Writing the worlds of genomic medicine: experiences of using participatory-writing to understand life with rare conditions

Gorman, Richard and Farsides, Bobbie (2022) Writing the worlds of genomic medicine: experiences of using participatory-writing to understand life with rare conditions. Med Humanit. pp. 1-12. ISSN 1468-215X

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The diagnostic and treatment possibilities made possible by the development and subsequent mainstreaming of clinical genomics services have the potential to profoundly change the experiences of families affected by rare genetic conditions. Understanding the potentials of genomic medicine requires that we consider the perspectives of those who engage with such services; there are substantial social implications involved. There are increasing calls to think more creatively, and draw on more participatory approaches, in evoking rich accounts of lived experience. In this article, we discuss our rationale for, and experiences of, using 'participatory-writing' to understand the diverse, variable and multilayered everyday lives of families and how these correspond with the emerging, rapidly changing and complex field of genomic medicine. Participatory-writing has many benefits as a method for social inquiry. Writing can be expressive and self-revelatory, providing insight into personal and sensitive topics. Writing together produces new conversations and relationships. Pieces written by participants have the potential to affect readers, evoking and enlivening research and prompting professional change. Working with a writing tutor, we organised a participatory-writing programme for families touched by genetic conditions. This involved a series of workshops with an emphasis on building confidence in expressing lived experience through experimenting with different writing techniques. Afterwards we arranged reflective interviews with participants. We drew on dialogical narrative analysis to engage with participants' written pieces, and highlight what everyday life is like for the people who live with, and care for, those with genetic conditions. The stories produced through our writing-groups unfold the implications of new genomic technologies, illuminating how genomics acts to (and likewise, fails to) reconfigure aspects of people's lives outside of the clinic, while simultaneously existing as a sociotechnical frame that can eclipse the wider contexts, challenges and liveliness of life with rare genetic conditions.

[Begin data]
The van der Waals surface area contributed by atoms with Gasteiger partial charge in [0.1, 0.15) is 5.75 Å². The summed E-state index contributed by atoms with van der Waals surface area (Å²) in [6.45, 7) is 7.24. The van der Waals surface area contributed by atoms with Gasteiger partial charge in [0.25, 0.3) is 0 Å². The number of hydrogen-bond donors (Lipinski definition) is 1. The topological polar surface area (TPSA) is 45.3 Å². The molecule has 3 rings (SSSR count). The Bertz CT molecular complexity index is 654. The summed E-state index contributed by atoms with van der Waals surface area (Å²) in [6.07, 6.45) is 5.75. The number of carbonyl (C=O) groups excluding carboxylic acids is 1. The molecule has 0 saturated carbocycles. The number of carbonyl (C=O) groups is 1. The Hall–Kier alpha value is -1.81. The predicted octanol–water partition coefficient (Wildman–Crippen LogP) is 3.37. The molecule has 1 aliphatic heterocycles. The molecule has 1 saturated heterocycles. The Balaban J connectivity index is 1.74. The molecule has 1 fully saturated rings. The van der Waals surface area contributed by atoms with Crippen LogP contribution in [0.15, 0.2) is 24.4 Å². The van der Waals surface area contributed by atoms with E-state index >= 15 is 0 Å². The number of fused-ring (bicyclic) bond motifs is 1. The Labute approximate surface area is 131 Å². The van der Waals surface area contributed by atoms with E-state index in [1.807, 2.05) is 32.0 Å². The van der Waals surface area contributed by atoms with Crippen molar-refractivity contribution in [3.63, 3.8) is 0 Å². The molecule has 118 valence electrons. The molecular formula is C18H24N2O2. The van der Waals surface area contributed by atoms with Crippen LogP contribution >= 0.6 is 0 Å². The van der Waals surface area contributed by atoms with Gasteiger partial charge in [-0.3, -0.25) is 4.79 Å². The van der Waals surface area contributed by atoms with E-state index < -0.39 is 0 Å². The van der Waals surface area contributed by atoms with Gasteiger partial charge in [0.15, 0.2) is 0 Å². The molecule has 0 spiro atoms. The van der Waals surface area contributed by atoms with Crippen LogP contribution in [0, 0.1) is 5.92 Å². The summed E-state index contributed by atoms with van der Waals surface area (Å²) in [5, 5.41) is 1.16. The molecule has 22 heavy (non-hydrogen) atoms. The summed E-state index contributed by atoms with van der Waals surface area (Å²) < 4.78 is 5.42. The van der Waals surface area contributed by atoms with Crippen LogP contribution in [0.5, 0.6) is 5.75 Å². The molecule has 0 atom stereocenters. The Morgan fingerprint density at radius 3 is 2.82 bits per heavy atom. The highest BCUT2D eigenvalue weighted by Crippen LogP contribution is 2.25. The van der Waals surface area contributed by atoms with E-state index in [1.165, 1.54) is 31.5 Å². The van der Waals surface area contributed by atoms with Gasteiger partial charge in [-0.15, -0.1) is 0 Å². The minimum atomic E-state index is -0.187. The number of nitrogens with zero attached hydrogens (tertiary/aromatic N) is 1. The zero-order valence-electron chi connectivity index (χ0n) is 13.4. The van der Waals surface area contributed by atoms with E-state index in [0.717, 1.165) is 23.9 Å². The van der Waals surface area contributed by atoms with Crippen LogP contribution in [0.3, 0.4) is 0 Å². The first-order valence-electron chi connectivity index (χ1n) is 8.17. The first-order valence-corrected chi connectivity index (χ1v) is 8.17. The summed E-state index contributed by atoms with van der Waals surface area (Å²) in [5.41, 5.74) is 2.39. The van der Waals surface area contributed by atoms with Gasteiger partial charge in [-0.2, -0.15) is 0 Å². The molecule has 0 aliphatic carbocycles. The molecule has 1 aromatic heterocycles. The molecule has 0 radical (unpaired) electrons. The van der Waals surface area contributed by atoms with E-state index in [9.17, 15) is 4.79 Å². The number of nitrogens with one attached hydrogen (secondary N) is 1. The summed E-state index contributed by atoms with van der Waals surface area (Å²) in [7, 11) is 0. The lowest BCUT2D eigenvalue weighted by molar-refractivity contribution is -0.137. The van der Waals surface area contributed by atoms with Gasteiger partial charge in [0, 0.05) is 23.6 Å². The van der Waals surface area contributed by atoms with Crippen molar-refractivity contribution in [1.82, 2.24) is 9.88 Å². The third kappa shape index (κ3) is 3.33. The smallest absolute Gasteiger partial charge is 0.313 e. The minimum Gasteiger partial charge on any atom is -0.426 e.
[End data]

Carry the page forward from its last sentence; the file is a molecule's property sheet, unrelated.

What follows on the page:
Item Type: Article
Keywords: genetics, medical humanities, narrative ethics, patient narratives, social science
Schools and Departments: Brighton and Sussex Medical School > Clinical and Experimental Medicine
SWORD Depositor: Mx Elements Account
Depositing User: Mx Elements Account
Date Deposited: 22 Apr 2022 07:15
Last Modified: 22 Apr 2022 07:15
URI: http://sro.sussex.ac.uk/id/eprint/105461

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